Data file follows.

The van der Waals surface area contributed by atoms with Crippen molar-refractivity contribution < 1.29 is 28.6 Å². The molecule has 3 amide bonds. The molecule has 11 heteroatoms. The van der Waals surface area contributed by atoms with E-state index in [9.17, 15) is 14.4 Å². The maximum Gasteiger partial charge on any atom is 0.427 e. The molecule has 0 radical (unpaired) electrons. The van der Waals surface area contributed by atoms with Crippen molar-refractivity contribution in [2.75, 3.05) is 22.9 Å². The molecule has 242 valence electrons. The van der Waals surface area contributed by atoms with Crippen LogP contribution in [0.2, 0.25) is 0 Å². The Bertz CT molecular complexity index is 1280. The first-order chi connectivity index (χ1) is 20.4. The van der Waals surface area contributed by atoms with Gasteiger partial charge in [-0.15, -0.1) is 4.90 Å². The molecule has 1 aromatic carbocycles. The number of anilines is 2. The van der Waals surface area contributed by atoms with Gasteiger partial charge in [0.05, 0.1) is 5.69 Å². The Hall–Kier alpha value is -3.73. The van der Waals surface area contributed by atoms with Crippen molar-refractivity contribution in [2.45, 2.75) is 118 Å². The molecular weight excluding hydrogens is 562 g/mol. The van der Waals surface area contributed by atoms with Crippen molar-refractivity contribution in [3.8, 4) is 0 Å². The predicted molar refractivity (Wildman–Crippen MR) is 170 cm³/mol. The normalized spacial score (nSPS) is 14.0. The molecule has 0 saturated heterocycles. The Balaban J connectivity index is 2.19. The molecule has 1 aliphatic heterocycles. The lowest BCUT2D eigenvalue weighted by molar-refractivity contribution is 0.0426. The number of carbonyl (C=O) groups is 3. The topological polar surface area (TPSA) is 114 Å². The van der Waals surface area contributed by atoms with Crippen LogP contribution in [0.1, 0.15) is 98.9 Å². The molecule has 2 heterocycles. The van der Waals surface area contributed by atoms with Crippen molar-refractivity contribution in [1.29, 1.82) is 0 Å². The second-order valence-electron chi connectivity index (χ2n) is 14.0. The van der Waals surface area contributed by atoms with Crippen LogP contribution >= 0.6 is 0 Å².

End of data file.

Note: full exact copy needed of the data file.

The van der Waals surface area contributed by atoms with Crippen molar-refractivity contribution < 1.29 is 28.6 Å². The molecule has 3 amide bonds. The molecule has 11 heteroatoms. The van der Waals surface area contributed by atoms with E-state index in [9.17, 15) is 14.4 Å². The maximum Gasteiger partial charge on any atom is 0.427 e. The molecule has 0 radical (unpaired) electrons. The van der Waals surface area contributed by atoms with Crippen molar-refractivity contribution in [2.75, 3.05) is 22.9 Å². The molecule has 242 valence electrons. The van der Waals surface area contributed by atoms with Crippen LogP contribution in [0.2, 0.25) is 0 Å². The Bertz CT molecular complexity index is 1280. The first-order chi connectivity index (χ1) is 20.4. The van der Waals surface area contributed by atoms with Gasteiger partial charge in [-0.15, -0.1) is 4.90 Å². The molecule has 1 aromatic carbocycles. The number of anilines is 2. The van der Waals surface area contributed by atoms with Gasteiger partial charge in [0.05, 0.1) is 5.69 Å². The Hall–Kier alpha value is -3.73. The van der Waals surface area contributed by atoms with Crippen molar-refractivity contribution in [2.45, 2.75) is 118 Å². The molecular weight excluding hydrogens is 562 g/mol. The van der Waals surface area contributed by atoms with Crippen molar-refractivity contribution in [3.8, 4) is 0 Å². The predicted molar refractivity (Wildman–Crippen MR) is 170 cm³/mol. The normalized spacial score (nSPS) is 14.0. The molecule has 0 saturated heterocycles. The Balaban J connectivity index is 2.19. The molecule has 1 aliphatic heterocycles. The lowest BCUT2D eigenvalue weighted by molar-refractivity contribution is 0.0426. The number of carbonyl (C=O) groups is 3. The topological polar surface area (TPSA) is 114 Å². The van der Waals surface area contributed by atoms with Crippen LogP contribution in [0.1, 0.15) is 98.9 Å². The molecule has 2 heterocycles. The van der Waals surface area contributed by atoms with Crippen molar-refractivity contribution in [1.29, 1.82) is 0 Å². The second-order valence-electron chi connectivity index (χ2n) is 14.0. The van der Waals surface area contributed by atoms with Crippen LogP contribution >= 0.6 is 0 Å².